Joris Ivens @110
Joris Ivens (1898–1989) was a Dutch documentary filmmaker and devout communist. He is internationally known as a foremost documentarist of the early twentieth century, noted for his co-direction of the political film Misère au Borinage, which I had the pleasure of screening in class last year.
Borinage is noteworthy in media theory because it proves the inherent ficticiousness of the documentary film.
Like most documentaries, it mixes reality and fiction, and in this case, contrary to authorial intention. For the film, the two directors had arranged a manifestation with extras from the Borinage. The miners were to walk behind a portrait of Karl Marx. The police mistook it for a real manifestation, they intervened and the “protest” was dispersed. This was filmed by Ivens and Storck.
It would cause Walter Benjamin to write in The Work of Art in the Age of Mechanical Reproduction:
“Similarly, the newsreel offers everyone the opportunity to rise from passer-by to movie extra. In this way any man might even find himself part of a work of art, as witness Vertov‘s Three Songs About Lenin or Ivens Borinage.”
Foretelling Andy Warhol’s famous 15 minutes dictum, Benjamin added that “Any man today can lay claim to being filmed.”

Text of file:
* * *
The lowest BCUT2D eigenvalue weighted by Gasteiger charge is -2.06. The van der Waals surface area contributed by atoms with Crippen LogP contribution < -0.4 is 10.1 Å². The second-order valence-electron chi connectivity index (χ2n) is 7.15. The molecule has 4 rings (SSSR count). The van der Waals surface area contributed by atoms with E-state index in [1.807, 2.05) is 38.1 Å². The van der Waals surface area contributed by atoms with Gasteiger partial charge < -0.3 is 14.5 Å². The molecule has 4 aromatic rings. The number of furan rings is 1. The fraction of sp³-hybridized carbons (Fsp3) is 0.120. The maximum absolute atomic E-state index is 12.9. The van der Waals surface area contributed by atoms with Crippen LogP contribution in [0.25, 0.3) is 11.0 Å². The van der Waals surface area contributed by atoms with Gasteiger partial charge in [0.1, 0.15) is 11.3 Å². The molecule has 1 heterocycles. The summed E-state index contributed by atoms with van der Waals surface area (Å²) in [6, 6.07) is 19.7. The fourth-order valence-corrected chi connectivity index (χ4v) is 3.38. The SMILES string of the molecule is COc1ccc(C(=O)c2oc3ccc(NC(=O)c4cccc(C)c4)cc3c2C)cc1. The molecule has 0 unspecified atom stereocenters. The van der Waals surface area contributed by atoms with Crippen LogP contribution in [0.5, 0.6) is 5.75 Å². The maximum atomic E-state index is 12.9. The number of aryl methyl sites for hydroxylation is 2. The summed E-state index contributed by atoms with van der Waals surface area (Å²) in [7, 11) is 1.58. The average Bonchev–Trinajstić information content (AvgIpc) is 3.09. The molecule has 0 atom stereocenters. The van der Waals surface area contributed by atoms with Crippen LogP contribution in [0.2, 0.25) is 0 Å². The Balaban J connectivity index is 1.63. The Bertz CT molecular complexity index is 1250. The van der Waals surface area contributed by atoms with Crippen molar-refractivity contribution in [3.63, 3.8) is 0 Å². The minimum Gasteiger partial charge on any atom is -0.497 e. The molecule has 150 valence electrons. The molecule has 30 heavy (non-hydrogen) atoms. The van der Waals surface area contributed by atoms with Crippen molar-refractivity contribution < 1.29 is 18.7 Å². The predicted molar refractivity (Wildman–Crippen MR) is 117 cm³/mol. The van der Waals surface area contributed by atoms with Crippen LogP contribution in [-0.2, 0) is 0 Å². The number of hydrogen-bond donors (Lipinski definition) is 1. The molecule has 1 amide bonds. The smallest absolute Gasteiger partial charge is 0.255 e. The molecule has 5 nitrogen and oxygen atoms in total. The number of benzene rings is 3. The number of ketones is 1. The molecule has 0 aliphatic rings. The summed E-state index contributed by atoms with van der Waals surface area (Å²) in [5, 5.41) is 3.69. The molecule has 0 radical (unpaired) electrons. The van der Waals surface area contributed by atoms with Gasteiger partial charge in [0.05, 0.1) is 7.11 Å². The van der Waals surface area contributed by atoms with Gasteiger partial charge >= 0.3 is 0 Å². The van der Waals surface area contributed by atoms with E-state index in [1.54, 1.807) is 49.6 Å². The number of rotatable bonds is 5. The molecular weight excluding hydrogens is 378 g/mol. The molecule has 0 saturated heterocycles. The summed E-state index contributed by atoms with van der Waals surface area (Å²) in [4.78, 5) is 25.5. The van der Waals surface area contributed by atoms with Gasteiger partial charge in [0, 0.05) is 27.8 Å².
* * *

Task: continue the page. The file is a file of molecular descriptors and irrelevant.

Rain, accompanied by unknown beats.
If Borinage is a Blakean dystopian “and did those feet” anti-industrialization document, Ivens also made Rain, a much more impressionist affair, generally considered a “city symphony,” a loosely outlined genre typified by Manhatta (1921) and Berlin: Die Sinfonie der Großstadt, (1927).
There was a tremendous fascination with the metropolis, the big city during the 1920s and 1930s, dubbed fittingly for this context, as the Machine Age. Mostly associated with visual culture such as the decorative style Art Deco, the arts movement Cubism, Streamline Moderne appliance design and architecture and Bauhaus style; there were also the films including Chaplin’s Modern Times and Lang’s Metropolis.
Often overlooked are the “city novels,” mostly labeled a modernist subgenre but in reality as old as the novels of Charles Dickens. For our purpose I include Rainer Maria Rilke’s The Notebooks of Malte Laurids Brigge (1910), John Dos Passos‘s Manhattan Transfer (1925), Alfred Döblin’s Berlin Alexanderplatz (1929), James Joyce’s Ulysses (1922) and T. S. Eliot’s vision of London in The Waste Land (1922). Especially John Dos Passos‘s Manhattan Transfer (1925) is of importance here as it offers the most positive view of the dynamics of speed, the modern way of life and the unavoidable fragmentation of existence.
While writing this post, the painting below was constantly on my mind. Paris in the rain. That why Paris invented arcades, and Benjamin could write about the romantic mediatic aspects of the city.